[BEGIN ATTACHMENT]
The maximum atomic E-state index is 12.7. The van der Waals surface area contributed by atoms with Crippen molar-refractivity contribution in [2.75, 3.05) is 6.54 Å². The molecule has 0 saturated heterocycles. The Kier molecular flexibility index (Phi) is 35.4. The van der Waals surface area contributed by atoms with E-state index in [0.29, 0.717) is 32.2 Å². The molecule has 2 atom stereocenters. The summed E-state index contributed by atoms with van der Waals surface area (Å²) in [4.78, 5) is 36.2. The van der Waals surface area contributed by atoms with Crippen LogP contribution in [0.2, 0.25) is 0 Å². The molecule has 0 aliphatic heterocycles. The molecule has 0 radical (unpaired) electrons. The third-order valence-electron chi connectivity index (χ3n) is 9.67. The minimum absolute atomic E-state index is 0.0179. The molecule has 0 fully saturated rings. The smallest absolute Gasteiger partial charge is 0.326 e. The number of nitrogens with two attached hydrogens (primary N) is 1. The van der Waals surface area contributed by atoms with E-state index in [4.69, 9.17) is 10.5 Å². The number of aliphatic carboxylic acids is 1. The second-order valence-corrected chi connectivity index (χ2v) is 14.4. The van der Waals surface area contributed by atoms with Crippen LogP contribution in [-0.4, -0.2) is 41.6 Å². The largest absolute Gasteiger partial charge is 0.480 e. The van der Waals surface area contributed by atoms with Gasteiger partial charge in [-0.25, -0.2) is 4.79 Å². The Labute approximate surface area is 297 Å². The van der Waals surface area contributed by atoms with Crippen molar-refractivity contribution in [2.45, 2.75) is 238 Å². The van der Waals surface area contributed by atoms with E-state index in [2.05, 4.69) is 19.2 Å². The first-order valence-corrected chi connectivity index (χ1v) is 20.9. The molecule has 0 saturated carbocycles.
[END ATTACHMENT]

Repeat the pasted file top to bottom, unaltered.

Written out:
The maximum atomic E-state index is 12.7. The van der Waals surface area contributed by atoms with Crippen molar-refractivity contribution in [2.75, 3.05) is 6.54 Å². The molecule has 0 saturated heterocycles. The Kier molecular flexibility index (Phi) is 35.4. The van der Waals surface area contributed by atoms with E-state index in [0.29, 0.717) is 32.2 Å². The molecule has 2 atom stereocenters. The summed E-state index contributed by atoms with van der Waals surface area (Å²) in [4.78, 5) is 36.2. The van der Waals surface area contributed by atoms with Crippen LogP contribution in [0.2, 0.25) is 0 Å². The molecule has 0 aliphatic heterocycles. The molecule has 0 radical (unpaired) electrons. The third-order valence-electron chi connectivity index (χ3n) is 9.67. The minimum absolute atomic E-state index is 0.0179. The molecule has 0 fully saturated rings. The smallest absolute Gasteiger partial charge is 0.326 e. The number of nitrogens with two attached hydrogens (primary N) is 1. The van der Waals surface area contributed by atoms with E-state index in [4.69, 9.17) is 10.5 Å². The number of aliphatic carboxylic acids is 1. The second-order valence-corrected chi connectivity index (χ2v) is 14.4. The van der Waals surface area contributed by atoms with Crippen LogP contribution in [-0.4, -0.2) is 41.6 Å². The largest absolute Gasteiger partial charge is 0.480 e. The van der Waals surface area contributed by atoms with Gasteiger partial charge in [-0.25, -0.2) is 4.79 Å². The Labute approximate surface area is 297 Å². The van der Waals surface area contributed by atoms with Crippen molar-refractivity contribution in [2.45, 2.75) is 238 Å². The van der Waals surface area contributed by atoms with E-state index in [2.05, 4.69) is 19.2 Å². The first-order valence-corrected chi connectivity index (χ1v) is 20.9. The molecule has 0 saturated carbocycles.